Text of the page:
he looeiviHl the iloj^reo of Doctor of Medicine in 1808, and at once began practice in that city. The artistic tendencies of his mind led him to apply to the American Academy of Design for instruction. He was told that if he would make an acceptable drawing of the human foot he would be admitted as a student for a year, with the welcome condition of free tuition. Although he had never received any instruction in drawing, he luidertook the task. After many attempts his work was accepted, and he became an enthusias- tic student of the Academy. He soon became proficient, and was offered a position as instructor in anatomical drawing, which, however, was not ac- cepted. In his "Medical Botany" the colored plates are from water colors of his own, and they are models of superb execution.
Early in his medical career he was appointed attending physician to the Northwestern Dispensary; in 1875 he became attending physician to Demilt Dispensary, in the department of dis- eases of the digestive organs, and was also connected for a time with the Hospital for the Ruptured and Crippled. He was a member of the medical staff of the Randall's Island Hospital for several years, a position which he re- signed in order to become one of the visiting physicians to Gouverneur Hos- pital, a position held at the time of his death. The trustees of the University of the City of New York elected him lecturer on medical botany in the Medical School, and afterwards appointed him professor of clinical medicine.
Dr. Johnson was not a prolific writer, but his literary work was of a character which required accuracy and the most painstaking and judicial scrutiny of every detail. His book on " Medical Botany," to which allusion has been made, was in a marked degree original work, and occupies a high rank as a text-book. The American edition of PhiUips' "Materia Medica and Thera- peutics" was edited by him, and also
a " Medical Formulary," one of William Wood & Compan}'s l^ibrary of the series of 1881.
His reputation as an expert in med- ical botany and materia medica led to his selection as one of the members of the Committee of Revision of the United States Pharmacojxria of 1880, a position involving so much attention to the minutest details that it is difficult to understand how a man who had secured so large a practice could have found the time for such a task.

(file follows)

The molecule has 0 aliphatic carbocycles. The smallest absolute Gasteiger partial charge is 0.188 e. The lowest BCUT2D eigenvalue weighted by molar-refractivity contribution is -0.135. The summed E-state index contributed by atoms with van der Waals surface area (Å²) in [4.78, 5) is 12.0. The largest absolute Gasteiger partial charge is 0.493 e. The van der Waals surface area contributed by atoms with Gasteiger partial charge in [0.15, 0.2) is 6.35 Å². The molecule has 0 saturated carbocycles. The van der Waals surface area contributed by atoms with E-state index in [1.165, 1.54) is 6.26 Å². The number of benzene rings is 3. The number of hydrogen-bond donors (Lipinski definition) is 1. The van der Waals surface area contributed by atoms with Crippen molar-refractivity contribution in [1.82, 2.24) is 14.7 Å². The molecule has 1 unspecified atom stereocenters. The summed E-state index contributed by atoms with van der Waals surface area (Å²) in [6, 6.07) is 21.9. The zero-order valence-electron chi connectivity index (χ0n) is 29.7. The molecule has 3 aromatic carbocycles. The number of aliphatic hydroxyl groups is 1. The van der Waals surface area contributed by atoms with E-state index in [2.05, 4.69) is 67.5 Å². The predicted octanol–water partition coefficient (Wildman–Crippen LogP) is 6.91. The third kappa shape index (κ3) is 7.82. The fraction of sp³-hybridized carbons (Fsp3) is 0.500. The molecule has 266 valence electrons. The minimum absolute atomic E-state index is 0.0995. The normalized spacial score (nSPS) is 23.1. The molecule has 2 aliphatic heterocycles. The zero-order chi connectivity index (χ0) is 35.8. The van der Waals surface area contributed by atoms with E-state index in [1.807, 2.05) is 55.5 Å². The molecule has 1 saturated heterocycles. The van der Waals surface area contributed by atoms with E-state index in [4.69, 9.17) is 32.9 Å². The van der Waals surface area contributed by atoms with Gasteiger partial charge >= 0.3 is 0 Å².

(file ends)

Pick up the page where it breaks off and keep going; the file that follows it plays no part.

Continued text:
He was president of the Medical Society of the State of New York in 1886 and re-elected in 1887.
He married Ada Rowe of Wayne County in 1872 and a son and daughter survived him.
Tr. Med. Soc. of N. Y., 1S94 (Daniel Lewis).
Johnston, Christopher (1822-1891).
Christopher Johnston, surgeon, was of Scotch descent. His grandfather emi- grated to Baltimore in 1766 and Chris- topher was born in that city September 27, 1822, his mother, Miss Elizabeth Gates, daughter of Maj. Lemuel Gates. On the death of his father in 1835 he was adopted by an aunt and was edu- cated at St. Mary's College, Baltimore, afterwards studying medicine with Dr. John Buckler, receiving his M. D. at Maryland University in 1844, and the same year visiting Europe. In 1847 he joined with Charles Frick and others in founding the Maryland Med- ical Institute, an excellent preparatory school, " organized to elevate the stand- ard of office instruction in accordance with the design of the National Medical Convention." From 1853 to 1855 he was again in Europe studying in the hospitals of Paris and Vienna, and on his return he was appointed lecturer on experimental physiology and micros- copy and curator of the Museum at the University of Maryland. In 1857 he resigned this post' to take the pro- fessorship of anatomy in the Baltimore College of Dental Surgery, where he